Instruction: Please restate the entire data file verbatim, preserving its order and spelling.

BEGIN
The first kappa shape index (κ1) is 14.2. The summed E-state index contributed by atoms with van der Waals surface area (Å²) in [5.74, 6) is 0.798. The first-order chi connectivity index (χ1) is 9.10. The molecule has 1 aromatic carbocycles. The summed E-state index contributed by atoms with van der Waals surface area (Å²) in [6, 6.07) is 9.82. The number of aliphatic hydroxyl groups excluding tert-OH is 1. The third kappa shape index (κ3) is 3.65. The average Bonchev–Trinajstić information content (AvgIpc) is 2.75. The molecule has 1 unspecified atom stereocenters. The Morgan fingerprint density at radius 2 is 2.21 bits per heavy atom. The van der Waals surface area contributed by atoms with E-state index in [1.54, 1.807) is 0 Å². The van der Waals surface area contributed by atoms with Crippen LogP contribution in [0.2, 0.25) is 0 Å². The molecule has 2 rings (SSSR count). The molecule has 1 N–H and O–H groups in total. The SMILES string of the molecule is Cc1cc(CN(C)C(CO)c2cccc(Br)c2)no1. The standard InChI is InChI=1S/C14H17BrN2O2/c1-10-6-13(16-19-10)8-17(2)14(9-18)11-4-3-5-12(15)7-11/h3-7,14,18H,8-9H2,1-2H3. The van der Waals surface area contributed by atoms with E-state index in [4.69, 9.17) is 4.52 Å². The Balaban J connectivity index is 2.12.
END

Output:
The first kappa shape index (κ1) is 14.2. The summed E-state index contributed by atoms with van der Waals surface area (Å²) in [5.74, 6) is 0.798. The first-order chi connectivity index (χ1) is 9.10. The molecule has 1 aromatic carbocycles. The summed E-state index contributed by atoms with van der Waals surface area (Å²) in [6, 6.07) is 9.82. The number of aliphatic hydroxyl groups excluding tert-OH is 1. The third kappa shape index (κ3) is 3.65. The average Bonchev–Trinajstić information content (AvgIpc) is 2.75. The molecule has 1 unspecified atom stereocenters. The Morgan fingerprint density at radius 2 is 2.21 bits per heavy atom. The van der Waals surface area contributed by atoms with E-state index in [1.54, 1.807) is 0 Å². The van der Waals surface area contributed by atoms with Crippen LogP contribution in [0.2, 0.25) is 0 Å². The molecule has 2 rings (SSSR count). The molecule has 1 N–H and O–H groups in total. The SMILES string of the molecule is Cc1cc(CN(C)C(CO)c2cccc(Br)c2)no1. The standard InChI is InChI=1S/C14H17BrN2O2/c1-10-6-13(16-19-10)8-17(2)14(9-18)11-4-3-5-12(15)7-11/h3-7,14,18H,8-9H2,1-2H3. The van der Waals surface area contributed by atoms with E-state index in [4.69, 9.17) is 4.52 Å². The Balaban J connectivity index is 2.12.